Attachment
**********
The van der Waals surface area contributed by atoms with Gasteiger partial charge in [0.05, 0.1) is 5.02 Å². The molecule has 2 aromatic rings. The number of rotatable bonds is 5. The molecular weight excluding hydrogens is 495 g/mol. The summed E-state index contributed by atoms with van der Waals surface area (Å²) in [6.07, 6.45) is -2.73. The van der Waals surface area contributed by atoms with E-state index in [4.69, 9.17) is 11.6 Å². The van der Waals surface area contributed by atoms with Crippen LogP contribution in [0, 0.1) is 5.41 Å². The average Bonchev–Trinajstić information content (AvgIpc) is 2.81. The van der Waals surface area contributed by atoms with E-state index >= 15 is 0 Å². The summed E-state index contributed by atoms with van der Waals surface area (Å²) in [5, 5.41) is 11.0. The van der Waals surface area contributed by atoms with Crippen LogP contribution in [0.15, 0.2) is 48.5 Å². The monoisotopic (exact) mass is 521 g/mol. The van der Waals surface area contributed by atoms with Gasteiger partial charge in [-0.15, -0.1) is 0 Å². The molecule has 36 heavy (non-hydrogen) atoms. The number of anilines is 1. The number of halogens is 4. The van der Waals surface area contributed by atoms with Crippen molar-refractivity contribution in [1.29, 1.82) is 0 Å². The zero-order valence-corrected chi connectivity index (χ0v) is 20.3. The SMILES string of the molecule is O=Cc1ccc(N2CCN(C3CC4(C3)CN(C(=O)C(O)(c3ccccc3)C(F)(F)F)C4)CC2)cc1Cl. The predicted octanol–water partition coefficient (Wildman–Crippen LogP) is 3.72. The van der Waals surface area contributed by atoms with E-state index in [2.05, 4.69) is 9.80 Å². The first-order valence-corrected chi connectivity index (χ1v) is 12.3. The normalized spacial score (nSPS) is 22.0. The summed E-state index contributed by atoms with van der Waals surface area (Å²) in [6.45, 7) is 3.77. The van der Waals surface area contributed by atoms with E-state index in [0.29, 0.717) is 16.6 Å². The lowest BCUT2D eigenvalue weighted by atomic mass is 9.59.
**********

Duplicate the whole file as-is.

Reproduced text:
The van der Waals surface area contributed by atoms with Gasteiger partial charge in [0.05, 0.1) is 5.02 Å². The molecule has 2 aromatic rings. The number of rotatable bonds is 5. The molecular weight excluding hydrogens is 495 g/mol. The summed E-state index contributed by atoms with van der Waals surface area (Å²) in [6.07, 6.45) is -2.73. The van der Waals surface area contributed by atoms with E-state index in [4.69, 9.17) is 11.6 Å². The van der Waals surface area contributed by atoms with Crippen LogP contribution in [0, 0.1) is 5.41 Å². The average Bonchev–Trinajstić information content (AvgIpc) is 2.81. The van der Waals surface area contributed by atoms with E-state index >= 15 is 0 Å². The summed E-state index contributed by atoms with van der Waals surface area (Å²) in [5, 5.41) is 11.0. The van der Waals surface area contributed by atoms with Crippen LogP contribution in [0.15, 0.2) is 48.5 Å². The monoisotopic (exact) mass is 521 g/mol. The van der Waals surface area contributed by atoms with Gasteiger partial charge in [-0.15, -0.1) is 0 Å². The molecule has 36 heavy (non-hydrogen) atoms. The number of anilines is 1. The number of halogens is 4. The van der Waals surface area contributed by atoms with Crippen molar-refractivity contribution in [1.29, 1.82) is 0 Å². The zero-order valence-corrected chi connectivity index (χ0v) is 20.3. The SMILES string of the molecule is O=Cc1ccc(N2CCN(C3CC4(C3)CN(C(=O)C(O)(c3ccccc3)C(F)(F)F)C4)CC2)cc1Cl. The predicted octanol–water partition coefficient (Wildman–Crippen LogP) is 3.72. The van der Waals surface area contributed by atoms with E-state index in [2.05, 4.69) is 9.80 Å². The first-order valence-corrected chi connectivity index (χ1v) is 12.3. The normalized spacial score (nSPS) is 22.0. The summed E-state index contributed by atoms with van der Waals surface area (Å²) in [6.45, 7) is 3.77. The van der Waals surface area contributed by atoms with E-state index in [0.29, 0.717) is 16.6 Å². The lowest BCUT2D eigenvalue weighted by atomic mass is 9.59.